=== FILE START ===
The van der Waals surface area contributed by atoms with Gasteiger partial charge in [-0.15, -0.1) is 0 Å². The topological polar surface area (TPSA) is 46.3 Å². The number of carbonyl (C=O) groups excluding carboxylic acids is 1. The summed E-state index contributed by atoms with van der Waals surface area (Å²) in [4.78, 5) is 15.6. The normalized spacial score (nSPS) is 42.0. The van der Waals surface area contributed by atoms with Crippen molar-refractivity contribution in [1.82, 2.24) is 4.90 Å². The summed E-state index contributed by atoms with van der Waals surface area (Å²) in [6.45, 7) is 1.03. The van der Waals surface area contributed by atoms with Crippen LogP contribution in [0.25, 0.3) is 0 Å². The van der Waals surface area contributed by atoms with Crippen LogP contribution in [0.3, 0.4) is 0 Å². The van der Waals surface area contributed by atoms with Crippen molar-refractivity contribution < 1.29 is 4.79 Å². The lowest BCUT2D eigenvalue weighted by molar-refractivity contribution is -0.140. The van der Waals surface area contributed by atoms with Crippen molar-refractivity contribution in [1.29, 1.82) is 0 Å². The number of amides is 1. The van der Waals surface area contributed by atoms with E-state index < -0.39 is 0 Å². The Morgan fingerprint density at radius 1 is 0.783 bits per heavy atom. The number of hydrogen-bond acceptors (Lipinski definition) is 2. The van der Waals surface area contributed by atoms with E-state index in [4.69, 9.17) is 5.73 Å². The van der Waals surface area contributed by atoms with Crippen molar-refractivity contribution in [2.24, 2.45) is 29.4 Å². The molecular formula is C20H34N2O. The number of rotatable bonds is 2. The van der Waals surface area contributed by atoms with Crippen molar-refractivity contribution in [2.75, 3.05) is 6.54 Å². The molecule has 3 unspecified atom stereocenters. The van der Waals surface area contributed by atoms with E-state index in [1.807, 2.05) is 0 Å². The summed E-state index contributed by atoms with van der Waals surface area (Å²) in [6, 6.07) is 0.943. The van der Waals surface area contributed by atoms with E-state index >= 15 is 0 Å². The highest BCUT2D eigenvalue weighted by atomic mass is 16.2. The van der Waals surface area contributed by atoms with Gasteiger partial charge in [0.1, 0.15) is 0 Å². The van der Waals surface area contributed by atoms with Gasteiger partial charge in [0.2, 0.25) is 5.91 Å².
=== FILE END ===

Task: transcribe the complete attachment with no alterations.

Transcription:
The van der Waals surface area contributed by atoms with Gasteiger partial charge in [-0.15, -0.1) is 0 Å². The topological polar surface area (TPSA) is 46.3 Å². The number of carbonyl (C=O) groups excluding carboxylic acids is 1. The summed E-state index contributed by atoms with van der Waals surface area (Å²) in [4.78, 5) is 15.6. The normalized spacial score (nSPS) is 42.0. The van der Waals surface area contributed by atoms with Crippen molar-refractivity contribution in [1.82, 2.24) is 4.90 Å². The summed E-state index contributed by atoms with van der Waals surface area (Å²) in [6.45, 7) is 1.03. The van der Waals surface area contributed by atoms with Crippen LogP contribution in [0.25, 0.3) is 0 Å². The van der Waals surface area contributed by atoms with Crippen LogP contribution in [0.3, 0.4) is 0 Å². The van der Waals surface area contributed by atoms with Crippen molar-refractivity contribution < 1.29 is 4.79 Å². The lowest BCUT2D eigenvalue weighted by molar-refractivity contribution is -0.140. The van der Waals surface area contributed by atoms with Crippen molar-refractivity contribution in [1.29, 1.82) is 0 Å². The number of amides is 1. The van der Waals surface area contributed by atoms with E-state index < -0.39 is 0 Å². The Morgan fingerprint density at radius 1 is 0.783 bits per heavy atom. The number of hydrogen-bond acceptors (Lipinski definition) is 2. The van der Waals surface area contributed by atoms with E-state index in [4.69, 9.17) is 5.73 Å². The van der Waals surface area contributed by atoms with Crippen molar-refractivity contribution in [2.24, 2.45) is 29.4 Å². The molecular formula is C20H34N2O. The number of rotatable bonds is 2. The van der Waals surface area contributed by atoms with Crippen molar-refractivity contribution in [2.75, 3.05) is 6.54 Å². The molecule has 3 unspecified atom stereocenters. The van der Waals surface area contributed by atoms with E-state index in [1.807, 2.05) is 0 Å². The summed E-state index contributed by atoms with van der Waals surface area (Å²) in [6, 6.07) is 0.943. The van der Waals surface area contributed by atoms with E-state index >= 15 is 0 Å². The highest BCUT2D eigenvalue weighted by atomic mass is 16.2. The van der Waals surface area contributed by atoms with Gasteiger partial charge in [0.1, 0.15) is 0 Å². The van der Waals surface area contributed by atoms with Gasteiger partial charge in [0.2, 0.25) is 5.91 Å².